School gardeners hope to donate 2,000 pounds of produce to Just Food this growing season
photo by: Kathy Hanks
Nancy O’Connor and Elise Gard carefully lifted the plastic off the low tunnel, revealing big heads of buttercrunch lettuce that would be ready to harvest in a few weeks.
When that time arrives, Gard and other young gardeners working with the Growing Food Growing Health project at West Middle School will gather the lettuce. They’ll wash and bag the greens and place a sticker with the project’s logo on each bag. Then the produce will go to Just Food, the food bank for Lawrence and Douglas County, where it will be distributed to those in need.
Established in 2010, the school garden, with its neat mulched pathways, is operated by the Community Mercantile Education Foundation. In past years, some of the vegetables had gone to the school cafeteria, with most sold at The Merc, 901 Iowa St.
“We have always sold the produce to help sustain the project,” said O’Connor, director of education and outreach with The Merc and executive director of the CMEF. “Now we want to take what we have learned and help feed our community.”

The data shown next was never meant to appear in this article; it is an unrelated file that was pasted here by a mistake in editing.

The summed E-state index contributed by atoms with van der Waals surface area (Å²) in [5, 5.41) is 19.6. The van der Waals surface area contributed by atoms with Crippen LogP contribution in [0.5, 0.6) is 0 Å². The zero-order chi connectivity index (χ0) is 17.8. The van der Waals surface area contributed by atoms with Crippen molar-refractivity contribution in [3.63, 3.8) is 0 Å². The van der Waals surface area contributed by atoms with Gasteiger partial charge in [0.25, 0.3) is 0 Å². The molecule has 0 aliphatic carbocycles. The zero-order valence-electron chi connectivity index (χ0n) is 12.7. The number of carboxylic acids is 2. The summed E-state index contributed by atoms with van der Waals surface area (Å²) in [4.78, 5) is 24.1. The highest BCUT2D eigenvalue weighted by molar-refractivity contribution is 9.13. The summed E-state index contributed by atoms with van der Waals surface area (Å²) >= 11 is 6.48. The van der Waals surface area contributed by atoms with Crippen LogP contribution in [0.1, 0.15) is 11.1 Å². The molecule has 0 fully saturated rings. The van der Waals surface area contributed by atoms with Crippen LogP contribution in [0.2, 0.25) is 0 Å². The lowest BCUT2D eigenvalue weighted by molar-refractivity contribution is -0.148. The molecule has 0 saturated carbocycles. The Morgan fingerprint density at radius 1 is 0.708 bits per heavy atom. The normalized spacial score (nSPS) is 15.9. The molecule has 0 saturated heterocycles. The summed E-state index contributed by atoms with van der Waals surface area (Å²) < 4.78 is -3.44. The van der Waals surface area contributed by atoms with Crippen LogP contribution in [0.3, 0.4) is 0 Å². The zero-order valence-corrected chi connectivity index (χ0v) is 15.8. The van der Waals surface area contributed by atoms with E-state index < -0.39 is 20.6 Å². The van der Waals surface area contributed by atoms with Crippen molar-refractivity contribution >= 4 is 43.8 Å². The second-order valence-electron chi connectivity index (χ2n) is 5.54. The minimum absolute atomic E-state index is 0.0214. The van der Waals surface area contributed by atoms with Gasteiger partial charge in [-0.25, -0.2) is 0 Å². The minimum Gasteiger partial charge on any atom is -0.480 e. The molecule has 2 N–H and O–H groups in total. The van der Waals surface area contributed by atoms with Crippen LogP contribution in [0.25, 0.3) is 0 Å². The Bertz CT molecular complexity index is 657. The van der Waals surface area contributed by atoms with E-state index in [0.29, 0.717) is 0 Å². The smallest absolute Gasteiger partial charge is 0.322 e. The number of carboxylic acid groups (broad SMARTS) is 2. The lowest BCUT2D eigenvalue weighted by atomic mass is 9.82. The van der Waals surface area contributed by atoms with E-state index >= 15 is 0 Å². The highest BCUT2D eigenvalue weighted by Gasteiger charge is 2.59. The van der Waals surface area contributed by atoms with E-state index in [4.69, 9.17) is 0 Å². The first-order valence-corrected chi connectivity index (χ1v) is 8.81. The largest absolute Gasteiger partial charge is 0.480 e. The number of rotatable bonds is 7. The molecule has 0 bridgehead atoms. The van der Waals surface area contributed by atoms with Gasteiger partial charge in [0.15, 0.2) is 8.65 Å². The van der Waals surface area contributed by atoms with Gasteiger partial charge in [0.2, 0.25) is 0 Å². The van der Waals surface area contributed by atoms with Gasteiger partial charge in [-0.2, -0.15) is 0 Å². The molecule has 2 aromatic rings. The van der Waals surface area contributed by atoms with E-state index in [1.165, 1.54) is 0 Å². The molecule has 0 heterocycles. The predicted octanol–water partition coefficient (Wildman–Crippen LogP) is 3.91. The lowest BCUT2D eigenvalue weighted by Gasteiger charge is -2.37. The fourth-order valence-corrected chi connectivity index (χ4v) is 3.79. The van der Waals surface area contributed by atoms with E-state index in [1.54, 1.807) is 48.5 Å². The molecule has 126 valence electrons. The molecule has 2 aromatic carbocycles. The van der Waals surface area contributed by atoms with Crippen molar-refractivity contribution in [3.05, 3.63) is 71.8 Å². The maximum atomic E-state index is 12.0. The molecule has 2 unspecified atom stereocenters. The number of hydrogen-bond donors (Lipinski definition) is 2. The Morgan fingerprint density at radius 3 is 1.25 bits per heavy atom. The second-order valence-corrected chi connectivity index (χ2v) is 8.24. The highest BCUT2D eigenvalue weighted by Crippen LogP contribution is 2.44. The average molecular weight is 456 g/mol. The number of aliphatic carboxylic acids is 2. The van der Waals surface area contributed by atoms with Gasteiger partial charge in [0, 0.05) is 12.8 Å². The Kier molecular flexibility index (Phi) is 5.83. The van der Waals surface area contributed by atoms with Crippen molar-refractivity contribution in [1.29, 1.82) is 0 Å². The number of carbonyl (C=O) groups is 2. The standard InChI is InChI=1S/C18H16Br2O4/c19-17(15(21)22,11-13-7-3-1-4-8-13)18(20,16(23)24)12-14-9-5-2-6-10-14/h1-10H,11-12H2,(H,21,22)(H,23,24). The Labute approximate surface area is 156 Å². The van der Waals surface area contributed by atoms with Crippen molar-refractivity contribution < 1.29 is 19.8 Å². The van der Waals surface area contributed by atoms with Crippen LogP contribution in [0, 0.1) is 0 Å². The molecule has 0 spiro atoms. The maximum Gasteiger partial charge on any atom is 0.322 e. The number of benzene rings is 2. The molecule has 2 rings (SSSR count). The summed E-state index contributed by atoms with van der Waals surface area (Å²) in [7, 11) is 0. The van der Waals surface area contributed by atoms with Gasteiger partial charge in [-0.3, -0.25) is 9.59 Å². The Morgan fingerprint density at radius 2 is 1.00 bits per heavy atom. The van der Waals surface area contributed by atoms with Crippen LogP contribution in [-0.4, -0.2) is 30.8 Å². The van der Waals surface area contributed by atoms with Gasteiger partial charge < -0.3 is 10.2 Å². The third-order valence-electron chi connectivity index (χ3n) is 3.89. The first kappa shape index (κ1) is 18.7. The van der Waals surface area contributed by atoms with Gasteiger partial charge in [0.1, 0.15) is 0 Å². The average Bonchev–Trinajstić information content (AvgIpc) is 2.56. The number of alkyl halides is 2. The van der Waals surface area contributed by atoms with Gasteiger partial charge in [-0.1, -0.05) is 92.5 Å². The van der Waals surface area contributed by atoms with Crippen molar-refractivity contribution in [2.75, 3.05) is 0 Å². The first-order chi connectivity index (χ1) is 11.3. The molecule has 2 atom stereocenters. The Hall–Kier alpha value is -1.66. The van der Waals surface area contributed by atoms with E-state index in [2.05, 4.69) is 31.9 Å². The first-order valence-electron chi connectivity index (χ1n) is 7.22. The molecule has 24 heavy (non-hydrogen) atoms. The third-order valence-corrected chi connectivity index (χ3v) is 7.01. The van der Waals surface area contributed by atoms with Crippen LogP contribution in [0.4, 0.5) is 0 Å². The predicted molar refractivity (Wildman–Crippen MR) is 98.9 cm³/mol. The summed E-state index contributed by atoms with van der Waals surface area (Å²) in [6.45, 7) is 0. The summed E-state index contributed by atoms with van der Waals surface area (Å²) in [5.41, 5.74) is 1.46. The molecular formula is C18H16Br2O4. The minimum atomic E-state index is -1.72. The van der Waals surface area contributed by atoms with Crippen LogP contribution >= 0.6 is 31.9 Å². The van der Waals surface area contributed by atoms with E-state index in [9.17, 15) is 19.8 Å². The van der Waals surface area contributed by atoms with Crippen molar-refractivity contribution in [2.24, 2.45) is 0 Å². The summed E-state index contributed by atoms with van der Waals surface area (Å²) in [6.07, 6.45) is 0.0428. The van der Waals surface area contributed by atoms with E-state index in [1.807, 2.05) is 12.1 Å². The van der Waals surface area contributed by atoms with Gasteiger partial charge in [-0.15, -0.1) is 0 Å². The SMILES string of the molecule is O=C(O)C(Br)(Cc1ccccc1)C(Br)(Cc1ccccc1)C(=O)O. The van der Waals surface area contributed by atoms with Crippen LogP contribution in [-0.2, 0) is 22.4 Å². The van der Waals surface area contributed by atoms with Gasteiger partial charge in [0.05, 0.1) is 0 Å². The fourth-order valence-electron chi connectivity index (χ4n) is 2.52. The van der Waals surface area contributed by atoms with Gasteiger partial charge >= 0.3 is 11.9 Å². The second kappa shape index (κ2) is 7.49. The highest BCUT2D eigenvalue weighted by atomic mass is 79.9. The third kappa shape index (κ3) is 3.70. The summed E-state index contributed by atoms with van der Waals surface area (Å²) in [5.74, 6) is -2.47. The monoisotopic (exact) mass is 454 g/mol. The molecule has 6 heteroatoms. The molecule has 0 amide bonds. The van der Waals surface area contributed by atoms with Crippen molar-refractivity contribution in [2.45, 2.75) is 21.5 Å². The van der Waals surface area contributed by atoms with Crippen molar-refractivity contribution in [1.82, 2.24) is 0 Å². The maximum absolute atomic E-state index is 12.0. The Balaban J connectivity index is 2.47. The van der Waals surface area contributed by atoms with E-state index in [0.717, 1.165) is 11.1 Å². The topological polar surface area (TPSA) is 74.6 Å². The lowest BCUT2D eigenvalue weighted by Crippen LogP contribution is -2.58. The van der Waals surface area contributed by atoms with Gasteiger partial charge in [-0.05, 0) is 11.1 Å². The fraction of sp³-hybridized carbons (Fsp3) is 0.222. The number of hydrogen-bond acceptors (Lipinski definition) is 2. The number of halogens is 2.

Along with two vegetable plots, there is an orchard with five kinds of apple and pear trees on the school property at 2700 Harvard Road. During the upcoming growing season, the student gardeners hope to donate 2,000 pounds of produce to Just Food, 1000 E. 11th St.
Currently, five experienced young gardeners are paid to work on the plot. They planted potatoes, onions, lettuce and cabbage in March. Three eighth graders will be hired in the next several weeks.
“It’s an excellent mix of ages, with varying levels of experience and responsibility. Students will be teaching students,” O’Connor said.
This will be Gard’s sixth year with the garden. Now 19, she is a student at the University of Kansas, majoring in environmental studies. She began working in the garden when she was an eighth grader at West Middle School. She had gardened with her family and decided to take the opportunity to be paid to do what she enjoyed.
Partnering with Just Food works well with the mission of the project, which focuses on connecting people to locally grown fruits and vegetables, O’Connor noted.
In 2018, a second garden plot was started by CMEF at First Step at Lake View, a residential addiction treatment facility for women and children in Lawrence. That garden is also maintained by the crew of student gardeners. Once a week, the women who live there also help in the garden.
Over the years, Gard has learned more than just how to grow vegetables. She said it was about making connections with people as the group inspires them to eat healthy.
“This is more than how to grow vegetables,” O’Connor said. “This is leadership development.”